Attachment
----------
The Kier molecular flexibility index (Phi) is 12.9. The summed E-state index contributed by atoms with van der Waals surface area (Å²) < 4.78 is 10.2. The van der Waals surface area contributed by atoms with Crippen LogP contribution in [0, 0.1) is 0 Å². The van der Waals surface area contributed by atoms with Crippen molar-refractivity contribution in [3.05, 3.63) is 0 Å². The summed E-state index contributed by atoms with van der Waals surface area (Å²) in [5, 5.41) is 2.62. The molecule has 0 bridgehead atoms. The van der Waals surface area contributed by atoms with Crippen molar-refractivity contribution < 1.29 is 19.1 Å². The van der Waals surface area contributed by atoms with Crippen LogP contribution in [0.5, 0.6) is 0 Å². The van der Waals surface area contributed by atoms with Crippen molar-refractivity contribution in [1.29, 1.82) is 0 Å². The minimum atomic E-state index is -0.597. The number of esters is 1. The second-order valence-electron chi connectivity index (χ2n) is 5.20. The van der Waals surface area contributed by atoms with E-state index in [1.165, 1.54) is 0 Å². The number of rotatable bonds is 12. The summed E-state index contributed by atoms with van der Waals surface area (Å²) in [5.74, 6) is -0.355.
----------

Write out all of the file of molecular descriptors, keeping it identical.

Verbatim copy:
The Kier molecular flexibility index (Phi) is 12.9. The summed E-state index contributed by atoms with van der Waals surface area (Å²) < 4.78 is 10.2. The van der Waals surface area contributed by atoms with Crippen LogP contribution in [0, 0.1) is 0 Å². The van der Waals surface area contributed by atoms with Crippen molar-refractivity contribution in [3.05, 3.63) is 0 Å². The summed E-state index contributed by atoms with van der Waals surface area (Å²) in [5, 5.41) is 2.62. The molecule has 0 bridgehead atoms. The van der Waals surface area contributed by atoms with Crippen molar-refractivity contribution < 1.29 is 19.1 Å². The van der Waals surface area contributed by atoms with Crippen LogP contribution in [0.5, 0.6) is 0 Å². The van der Waals surface area contributed by atoms with Crippen molar-refractivity contribution in [1.29, 1.82) is 0 Å². The minimum atomic E-state index is -0.597. The number of esters is 1. The second-order valence-electron chi connectivity index (χ2n) is 5.20. The van der Waals surface area contributed by atoms with E-state index in [1.165, 1.54) is 0 Å². The number of rotatable bonds is 12. The summed E-state index contributed by atoms with van der Waals surface area (Å²) in [5.74, 6) is -0.355.